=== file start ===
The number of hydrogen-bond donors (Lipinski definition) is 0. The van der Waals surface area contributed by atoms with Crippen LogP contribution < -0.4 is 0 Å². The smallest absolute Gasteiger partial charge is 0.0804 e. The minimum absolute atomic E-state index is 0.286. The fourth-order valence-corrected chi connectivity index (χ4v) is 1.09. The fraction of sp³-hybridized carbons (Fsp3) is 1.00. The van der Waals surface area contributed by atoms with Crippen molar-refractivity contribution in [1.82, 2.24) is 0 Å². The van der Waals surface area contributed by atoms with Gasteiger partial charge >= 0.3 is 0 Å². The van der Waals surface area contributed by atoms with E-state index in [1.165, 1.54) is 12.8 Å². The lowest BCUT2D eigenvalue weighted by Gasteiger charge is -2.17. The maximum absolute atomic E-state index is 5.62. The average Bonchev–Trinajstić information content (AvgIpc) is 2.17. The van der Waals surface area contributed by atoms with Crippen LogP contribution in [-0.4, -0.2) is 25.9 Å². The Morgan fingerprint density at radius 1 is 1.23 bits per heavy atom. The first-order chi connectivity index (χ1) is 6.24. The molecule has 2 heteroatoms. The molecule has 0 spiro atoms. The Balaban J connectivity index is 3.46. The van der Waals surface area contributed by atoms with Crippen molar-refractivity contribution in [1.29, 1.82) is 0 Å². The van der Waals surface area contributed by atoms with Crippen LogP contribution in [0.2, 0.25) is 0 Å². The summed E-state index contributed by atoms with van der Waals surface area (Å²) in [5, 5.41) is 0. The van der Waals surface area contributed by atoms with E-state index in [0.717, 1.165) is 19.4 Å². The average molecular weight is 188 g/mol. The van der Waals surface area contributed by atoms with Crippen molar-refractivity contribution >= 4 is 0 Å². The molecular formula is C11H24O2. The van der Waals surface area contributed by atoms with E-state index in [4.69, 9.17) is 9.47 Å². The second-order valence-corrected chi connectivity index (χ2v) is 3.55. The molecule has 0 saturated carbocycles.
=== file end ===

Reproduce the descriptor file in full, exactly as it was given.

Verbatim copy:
The number of hydrogen-bond donors (Lipinski definition) is 0. The van der Waals surface area contributed by atoms with Crippen LogP contribution < -0.4 is 0 Å². The smallest absolute Gasteiger partial charge is 0.0804 e. The minimum absolute atomic E-state index is 0.286. The fourth-order valence-corrected chi connectivity index (χ4v) is 1.09. The fraction of sp³-hybridized carbons (Fsp3) is 1.00. The van der Waals surface area contributed by atoms with Crippen molar-refractivity contribution in [1.82, 2.24) is 0 Å². The van der Waals surface area contributed by atoms with Gasteiger partial charge >= 0.3 is 0 Å². The van der Waals surface area contributed by atoms with E-state index in [1.165, 1.54) is 12.8 Å². The lowest BCUT2D eigenvalue weighted by Gasteiger charge is -2.17. The maximum absolute atomic E-state index is 5.62. The average Bonchev–Trinajstić information content (AvgIpc) is 2.17. The van der Waals surface area contributed by atoms with Crippen LogP contribution in [-0.4, -0.2) is 25.9 Å². The Morgan fingerprint density at radius 1 is 1.23 bits per heavy atom. The first-order chi connectivity index (χ1) is 6.24. The molecule has 2 heteroatoms. The molecule has 0 spiro atoms. The Balaban J connectivity index is 3.46. The van der Waals surface area contributed by atoms with Crippen molar-refractivity contribution in [1.29, 1.82) is 0 Å². The van der Waals surface area contributed by atoms with Crippen LogP contribution in [0.2, 0.25) is 0 Å². The summed E-state index contributed by atoms with van der Waals surface area (Å²) in [5, 5.41) is 0. The van der Waals surface area contributed by atoms with E-state index in [0.717, 1.165) is 19.4 Å². The average molecular weight is 188 g/mol. The van der Waals surface area contributed by atoms with Crippen molar-refractivity contribution >= 4 is 0 Å². The molecular formula is C11H24O2. The van der Waals surface area contributed by atoms with E-state index in [4.69, 9.17) is 9.47 Å². The second-order valence-corrected chi connectivity index (χ2v) is 3.55. The molecule has 0 saturated carbocycles.